In the past month, we’ve seen some new search engine launches. Two in particular were able to generate a hype cycle of early positive reviews and excitement: Bing and Wolfram Alpha. One was launched by Microsoft, and the other by a startup. It is inherently not a fair comparison because Microsoft has so much more money to spend on marketing ($80 to $100 million is earmarked for Bing)> But most of the buzz so far has been generated by the respective launches with all of the blog and news coverage that entails.
So even though it is not fair, let’s compare the two, because it is instructive. There is little data on actual traffic or search volume for either site at this point. Instead, I looked at another proxy of interest: Google searches for both sites as measured by Google Trends. As you can see by the chart above, searches for “Wolfram Alpha” began to build up the weekend that it soft launched on May 15, peaking the following Monday, and then trailing off after that. It had a strong showing, and then interest waned.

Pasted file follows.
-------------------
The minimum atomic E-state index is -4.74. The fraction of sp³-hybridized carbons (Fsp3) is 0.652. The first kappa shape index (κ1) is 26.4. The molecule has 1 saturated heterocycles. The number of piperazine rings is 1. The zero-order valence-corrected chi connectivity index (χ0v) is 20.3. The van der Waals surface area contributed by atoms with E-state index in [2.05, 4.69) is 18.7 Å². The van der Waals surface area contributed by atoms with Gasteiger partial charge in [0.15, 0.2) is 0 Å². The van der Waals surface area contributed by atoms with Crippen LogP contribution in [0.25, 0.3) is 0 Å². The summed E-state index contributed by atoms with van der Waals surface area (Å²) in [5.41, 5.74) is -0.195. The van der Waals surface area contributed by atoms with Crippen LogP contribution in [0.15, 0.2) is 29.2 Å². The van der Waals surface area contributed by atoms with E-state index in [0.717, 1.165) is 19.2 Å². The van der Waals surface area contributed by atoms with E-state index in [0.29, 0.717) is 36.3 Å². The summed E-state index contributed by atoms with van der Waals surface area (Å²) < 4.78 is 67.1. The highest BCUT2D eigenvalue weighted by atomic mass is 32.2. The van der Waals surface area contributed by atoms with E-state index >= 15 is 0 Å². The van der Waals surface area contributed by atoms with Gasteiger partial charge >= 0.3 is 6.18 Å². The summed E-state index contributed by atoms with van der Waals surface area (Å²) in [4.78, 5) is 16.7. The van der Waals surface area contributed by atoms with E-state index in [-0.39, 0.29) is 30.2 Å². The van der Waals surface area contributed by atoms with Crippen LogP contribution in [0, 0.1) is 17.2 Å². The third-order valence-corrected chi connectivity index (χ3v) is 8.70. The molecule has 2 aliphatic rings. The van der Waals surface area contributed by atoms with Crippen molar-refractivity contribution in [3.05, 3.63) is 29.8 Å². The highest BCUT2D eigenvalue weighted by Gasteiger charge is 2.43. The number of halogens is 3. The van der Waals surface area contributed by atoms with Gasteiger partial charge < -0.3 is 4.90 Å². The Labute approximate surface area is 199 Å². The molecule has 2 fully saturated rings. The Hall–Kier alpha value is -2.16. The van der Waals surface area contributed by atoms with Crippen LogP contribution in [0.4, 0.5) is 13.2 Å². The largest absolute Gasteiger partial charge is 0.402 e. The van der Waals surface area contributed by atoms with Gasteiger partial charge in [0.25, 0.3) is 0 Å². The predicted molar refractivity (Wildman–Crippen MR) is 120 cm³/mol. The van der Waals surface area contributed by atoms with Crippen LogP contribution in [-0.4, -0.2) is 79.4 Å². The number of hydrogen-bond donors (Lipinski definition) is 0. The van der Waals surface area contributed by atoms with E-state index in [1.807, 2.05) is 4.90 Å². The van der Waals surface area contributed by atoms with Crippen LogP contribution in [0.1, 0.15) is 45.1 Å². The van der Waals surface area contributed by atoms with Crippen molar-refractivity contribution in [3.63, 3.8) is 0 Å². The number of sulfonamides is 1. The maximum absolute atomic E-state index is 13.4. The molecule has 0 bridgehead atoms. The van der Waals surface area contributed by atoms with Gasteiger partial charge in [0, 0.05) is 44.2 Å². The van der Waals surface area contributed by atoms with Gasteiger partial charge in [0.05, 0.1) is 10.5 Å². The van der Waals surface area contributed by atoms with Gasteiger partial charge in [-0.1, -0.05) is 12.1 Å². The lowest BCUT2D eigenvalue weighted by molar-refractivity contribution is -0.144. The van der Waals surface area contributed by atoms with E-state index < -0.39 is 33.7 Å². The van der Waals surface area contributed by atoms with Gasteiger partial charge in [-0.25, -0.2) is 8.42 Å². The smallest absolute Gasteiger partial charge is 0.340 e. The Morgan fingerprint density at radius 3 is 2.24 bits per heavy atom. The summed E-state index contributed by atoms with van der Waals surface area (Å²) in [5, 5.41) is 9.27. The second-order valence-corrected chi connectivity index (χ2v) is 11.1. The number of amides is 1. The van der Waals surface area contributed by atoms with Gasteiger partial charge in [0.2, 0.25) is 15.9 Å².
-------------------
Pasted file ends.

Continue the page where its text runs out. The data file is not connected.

Interest in Bing, on the other hand, started out just as strong with its unveiling last week. Then when it actually launched, interest shot up even higher. The positive experience many people had with their first search certainly helped.
Now, the question is: Can Bing keep up the momentum, or will interest in the latest search experiment fade away as fast as it did for Wolfram Alpha? That is where Microsoft’s big check book and that advertising campaign come in. You are going to be hearing a lot more about Bing overt the next few months: on TV, on the Web, and, yes, even on Google. Microsoft cannot afford to let Bing disappear from view.